Software Development Life Cycle Phases - IBM Mainframe

We have seen the different phases in the software development life cycle. We have also seen that depending on the development methodology, the sequence, duration, number of iterations, etc. of these phases will vary. We will now see an overview of these different phases. We will do so by using a real life analogy—the analogy of constructing a building. Like software development, the building construction also goes through several phases.

A person, a family or an organization decides to construct a building. It can be a home, an office, a shopping complex, an auditorium and so on. But first somebody has to bring up the idea of constructing the building. You have been living in a rented house for quite sometime and now you want a house of your own; the current office building might not be spacious enough or may not have the additional space for the new employees that you are planning to hire; the city does not have a good bookshop—the reasons that trigger the idea to construct could be many. But the fact remains that the concept is somebody's idea or inspiration or fulfillment of a need or capitalizing on a business opportunity. In this stage the idea to construct the building or house is just an abstract thought of a person or a group. It might have been communicated informally to others for comSOFTWARE DEVELOPMENT LIFE CYCLE PHASES

We have seen the different phases in the software development life cycle. We have also seen that depending on the development methodology, the sequence, duration, number of iterations, etc. of these phases will vary. We will now see an overview of these different phases. We will do so by using a real life analogy—the analogy of constructing a building. Like software development, the building construction also goes through several phases.

A person, a family or an organization decides to construct a building. It can be a home, an office, a shopping complex, an auditorium and so on. But first somebody has to bring up the idea of constructing the building. You have been living in a rented house for quite sometime and now you want a house of your own; the current office building might not be spacious enough or may not have the additional space for the new employees that you are planning to hire; the city does not have a good bookshop—the reasons that trigger the idea to construct could be many. But the fact remains that the concept is somebody's idea or inspiration or fulfillment of a need or capitalizing on a business opportunity. In this stage the idea to construct the building or house is just an abstract thought of a person or a group. It might have been communicated informally to others for comments and suggestions.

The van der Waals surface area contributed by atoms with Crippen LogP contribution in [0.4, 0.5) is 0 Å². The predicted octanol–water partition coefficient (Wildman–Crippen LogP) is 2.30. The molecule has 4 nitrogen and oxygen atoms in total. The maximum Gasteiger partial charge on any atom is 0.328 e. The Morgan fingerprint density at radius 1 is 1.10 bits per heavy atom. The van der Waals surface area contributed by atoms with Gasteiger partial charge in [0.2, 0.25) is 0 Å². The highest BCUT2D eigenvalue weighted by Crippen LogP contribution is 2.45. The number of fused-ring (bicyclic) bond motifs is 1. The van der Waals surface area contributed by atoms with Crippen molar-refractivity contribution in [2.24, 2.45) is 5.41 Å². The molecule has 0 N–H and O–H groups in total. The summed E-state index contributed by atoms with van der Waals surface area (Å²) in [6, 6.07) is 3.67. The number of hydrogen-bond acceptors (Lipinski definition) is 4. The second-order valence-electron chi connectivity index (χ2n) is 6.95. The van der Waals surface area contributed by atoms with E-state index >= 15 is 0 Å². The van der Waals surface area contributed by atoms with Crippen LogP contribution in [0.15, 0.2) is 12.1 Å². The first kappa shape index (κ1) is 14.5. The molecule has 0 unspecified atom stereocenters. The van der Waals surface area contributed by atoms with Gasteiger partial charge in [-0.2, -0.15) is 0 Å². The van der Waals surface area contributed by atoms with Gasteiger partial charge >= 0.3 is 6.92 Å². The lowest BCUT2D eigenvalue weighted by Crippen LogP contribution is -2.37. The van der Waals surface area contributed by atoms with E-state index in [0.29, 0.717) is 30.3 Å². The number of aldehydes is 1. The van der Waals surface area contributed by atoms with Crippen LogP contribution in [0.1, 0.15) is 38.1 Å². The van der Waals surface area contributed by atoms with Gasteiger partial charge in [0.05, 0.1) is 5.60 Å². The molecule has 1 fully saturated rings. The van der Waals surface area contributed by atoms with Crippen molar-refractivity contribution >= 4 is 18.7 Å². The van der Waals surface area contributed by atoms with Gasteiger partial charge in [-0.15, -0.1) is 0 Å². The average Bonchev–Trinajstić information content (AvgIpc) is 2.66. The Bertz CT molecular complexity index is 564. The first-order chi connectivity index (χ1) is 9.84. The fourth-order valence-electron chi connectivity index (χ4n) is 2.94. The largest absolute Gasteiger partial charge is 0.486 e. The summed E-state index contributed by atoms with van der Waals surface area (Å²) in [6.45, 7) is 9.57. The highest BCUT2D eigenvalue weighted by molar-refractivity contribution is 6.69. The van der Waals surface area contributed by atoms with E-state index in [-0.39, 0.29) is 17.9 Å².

A similar phase in the software development life cycle is called the concept phase or concept exploration phase. Concept exploration phase is the period of time in the software development cycle during which the user needs are described and evaluated through documentation like statement of needs, advance planning report, feasibility studies, etc. It is in this phase that the user or developers identify the need for the software product and explore the possibility of developing it. This is usually the first phase in the software development life cycle.

Anybody wishing to put up a building will first try to determine whether the proposed structure is worth the money and effort it will require. Needs and benefits will be analyzed, preliminary cost and schedules estimated, specific functions and utility decided on, building land sought, legal implications examined and different modes of construction evaluated.

The purpose of the analysis stage for software is to determine whether it would be profitable to embark on the development of a new product. If so, we must assemble the necessary resources for that development effort. The analysis stage starts with conception of a new product. It is necessary to justify demand for software by market research or by a request for proposal from a potential client. It is also necessary to validate the desirability of the product in terms of goals, plans, and needs of the software organization and its personnel.